popular. Originally developed as a drivers for two key reasons: organisations that have implemented
performance measurement tool, the a balanced scorecard approach.
scorecard is now associated First, it helps to ensure consistency
increasingly with strategy and alignment between the ● Extensive references and signposts to
implementation. It acts as a non-financial and the financial further information and advice.
management framework with the measures, (this helps to facilitate the
potential to identify and exploit alignment of the measures and In addition to the balanced scorecard,
organisations’ key value drivers to their strategy). many organisations use a range of
best strategic advantage. tools and techniques to improve
Second, it helps to identify and performance. It is important to
This report considers the more recent measure the specific value drivers that integrate these with the scorecard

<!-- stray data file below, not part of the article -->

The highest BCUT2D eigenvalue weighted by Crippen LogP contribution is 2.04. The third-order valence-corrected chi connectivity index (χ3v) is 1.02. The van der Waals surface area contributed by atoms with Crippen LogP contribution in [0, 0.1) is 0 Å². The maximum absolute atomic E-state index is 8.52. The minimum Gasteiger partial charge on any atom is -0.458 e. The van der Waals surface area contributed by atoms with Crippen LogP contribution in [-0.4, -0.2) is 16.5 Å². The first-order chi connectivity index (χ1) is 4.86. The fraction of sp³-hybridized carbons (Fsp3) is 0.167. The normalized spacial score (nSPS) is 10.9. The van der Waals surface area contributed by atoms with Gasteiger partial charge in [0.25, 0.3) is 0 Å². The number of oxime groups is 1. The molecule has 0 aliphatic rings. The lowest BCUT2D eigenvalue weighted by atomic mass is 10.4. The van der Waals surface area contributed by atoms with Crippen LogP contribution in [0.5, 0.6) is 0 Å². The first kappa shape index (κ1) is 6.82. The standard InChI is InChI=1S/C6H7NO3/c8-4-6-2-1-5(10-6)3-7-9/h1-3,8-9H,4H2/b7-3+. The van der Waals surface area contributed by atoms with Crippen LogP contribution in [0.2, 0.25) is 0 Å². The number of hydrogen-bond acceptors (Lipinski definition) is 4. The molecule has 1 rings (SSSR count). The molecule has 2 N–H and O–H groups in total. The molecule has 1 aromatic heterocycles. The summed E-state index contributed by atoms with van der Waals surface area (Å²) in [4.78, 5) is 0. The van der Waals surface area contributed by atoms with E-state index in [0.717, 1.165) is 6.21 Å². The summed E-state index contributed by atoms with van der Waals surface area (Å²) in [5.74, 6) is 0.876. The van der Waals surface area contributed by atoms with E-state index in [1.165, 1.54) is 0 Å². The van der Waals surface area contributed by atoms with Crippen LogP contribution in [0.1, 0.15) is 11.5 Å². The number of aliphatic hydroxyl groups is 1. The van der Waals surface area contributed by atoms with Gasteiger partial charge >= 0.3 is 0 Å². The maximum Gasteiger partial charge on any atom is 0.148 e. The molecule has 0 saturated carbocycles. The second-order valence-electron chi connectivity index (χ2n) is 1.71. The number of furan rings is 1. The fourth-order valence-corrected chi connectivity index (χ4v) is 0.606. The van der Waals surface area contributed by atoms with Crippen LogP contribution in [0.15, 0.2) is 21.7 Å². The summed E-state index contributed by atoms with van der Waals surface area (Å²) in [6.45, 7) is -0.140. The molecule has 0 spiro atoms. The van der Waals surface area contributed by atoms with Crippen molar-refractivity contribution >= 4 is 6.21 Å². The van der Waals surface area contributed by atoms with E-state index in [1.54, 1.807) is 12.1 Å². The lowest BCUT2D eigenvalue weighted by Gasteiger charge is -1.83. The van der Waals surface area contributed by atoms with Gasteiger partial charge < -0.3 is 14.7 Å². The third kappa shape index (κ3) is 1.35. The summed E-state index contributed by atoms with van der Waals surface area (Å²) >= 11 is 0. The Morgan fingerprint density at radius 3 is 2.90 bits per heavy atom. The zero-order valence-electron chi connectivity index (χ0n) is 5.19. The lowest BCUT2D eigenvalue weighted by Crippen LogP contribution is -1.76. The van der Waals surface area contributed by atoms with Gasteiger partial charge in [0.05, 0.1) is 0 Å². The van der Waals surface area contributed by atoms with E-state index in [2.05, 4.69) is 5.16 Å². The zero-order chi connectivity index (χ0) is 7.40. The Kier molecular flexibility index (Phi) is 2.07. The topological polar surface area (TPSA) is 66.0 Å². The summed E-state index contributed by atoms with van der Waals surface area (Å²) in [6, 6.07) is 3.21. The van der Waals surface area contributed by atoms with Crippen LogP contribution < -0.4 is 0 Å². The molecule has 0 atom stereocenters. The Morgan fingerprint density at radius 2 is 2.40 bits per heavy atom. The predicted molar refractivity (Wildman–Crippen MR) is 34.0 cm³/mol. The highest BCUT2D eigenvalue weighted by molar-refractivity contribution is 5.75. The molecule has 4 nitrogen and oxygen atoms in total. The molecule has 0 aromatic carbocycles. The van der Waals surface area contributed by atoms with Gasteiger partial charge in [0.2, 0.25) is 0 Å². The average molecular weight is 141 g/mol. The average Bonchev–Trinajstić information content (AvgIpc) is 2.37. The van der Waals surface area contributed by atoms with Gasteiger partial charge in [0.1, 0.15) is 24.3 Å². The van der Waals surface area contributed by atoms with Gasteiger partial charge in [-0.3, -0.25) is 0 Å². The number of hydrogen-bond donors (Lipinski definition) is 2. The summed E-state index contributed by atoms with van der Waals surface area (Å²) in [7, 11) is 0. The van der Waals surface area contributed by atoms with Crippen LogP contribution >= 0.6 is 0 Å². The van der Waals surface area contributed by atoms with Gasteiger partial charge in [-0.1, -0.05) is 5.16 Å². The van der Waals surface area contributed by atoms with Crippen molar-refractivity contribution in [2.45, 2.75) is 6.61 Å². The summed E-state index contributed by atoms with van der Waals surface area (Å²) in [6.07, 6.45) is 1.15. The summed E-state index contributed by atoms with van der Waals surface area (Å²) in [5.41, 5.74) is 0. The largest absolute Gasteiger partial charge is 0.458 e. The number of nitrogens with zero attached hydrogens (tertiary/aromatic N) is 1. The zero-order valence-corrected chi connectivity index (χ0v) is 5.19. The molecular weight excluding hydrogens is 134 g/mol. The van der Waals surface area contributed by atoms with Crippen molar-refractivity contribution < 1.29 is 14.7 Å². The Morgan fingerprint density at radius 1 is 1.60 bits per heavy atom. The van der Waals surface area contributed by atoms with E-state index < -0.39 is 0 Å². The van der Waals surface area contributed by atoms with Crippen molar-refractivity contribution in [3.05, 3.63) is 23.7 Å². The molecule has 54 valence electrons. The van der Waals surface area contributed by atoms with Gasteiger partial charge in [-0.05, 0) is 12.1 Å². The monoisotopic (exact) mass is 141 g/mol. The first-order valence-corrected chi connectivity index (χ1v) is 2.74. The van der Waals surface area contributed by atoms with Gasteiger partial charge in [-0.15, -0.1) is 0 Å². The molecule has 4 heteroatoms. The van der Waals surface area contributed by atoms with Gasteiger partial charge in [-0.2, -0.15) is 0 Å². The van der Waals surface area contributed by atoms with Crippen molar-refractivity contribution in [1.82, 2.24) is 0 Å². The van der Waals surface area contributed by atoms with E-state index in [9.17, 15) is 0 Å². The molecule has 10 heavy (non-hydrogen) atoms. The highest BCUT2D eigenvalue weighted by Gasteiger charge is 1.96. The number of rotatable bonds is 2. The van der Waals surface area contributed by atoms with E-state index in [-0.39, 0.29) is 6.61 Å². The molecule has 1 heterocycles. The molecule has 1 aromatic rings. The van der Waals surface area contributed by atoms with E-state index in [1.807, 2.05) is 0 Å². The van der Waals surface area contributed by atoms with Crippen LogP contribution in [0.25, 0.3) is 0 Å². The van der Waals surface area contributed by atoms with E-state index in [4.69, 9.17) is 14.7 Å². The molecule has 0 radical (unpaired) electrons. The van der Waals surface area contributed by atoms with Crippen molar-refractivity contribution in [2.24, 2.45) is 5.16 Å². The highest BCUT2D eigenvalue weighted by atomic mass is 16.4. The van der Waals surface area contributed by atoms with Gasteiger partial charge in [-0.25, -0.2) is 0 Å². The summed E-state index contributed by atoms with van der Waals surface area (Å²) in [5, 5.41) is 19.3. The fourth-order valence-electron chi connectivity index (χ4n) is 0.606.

developments in scorecard thinking, in underpin performance. This allows approach and we recommend
particular the key role of strategy managers to test their hypotheses on therefore that this report be read in
mapping. It outlines how, through wide what is driving organisational conjunction with resources on other
application, and facing ever-changing outcomes. management accounting techniques
operating conditions, the scorecard has such as value-based management,
developed over the last ten years, to The report considers the use of the activity-based costing, quality
support different organisational balanced scorecard to link strategy to management and business process
‘missions’ – from profit maximisation, resources and then to performance re-engineering. Recommended reading
to service delivery or resource measures, and offers guidance on the can be found at
optimisation. For example, many strategy mapping process to ensure www.cimaglobal.com/sem
organisations are realising increasingly robust cause-and-effect linkage. New
that much of their strategic value lies approaches to bridging the gap
in their people, systems, processes and between strategy and the balanced
ability to innovate – this report scorecard such as value-creation
includes an explanation of how mapping and the value dynamics
organisations can integrate the framework are profiled.
potential of these intangibles in their
Effective Performance Management 3

1. Development of scorecard thinking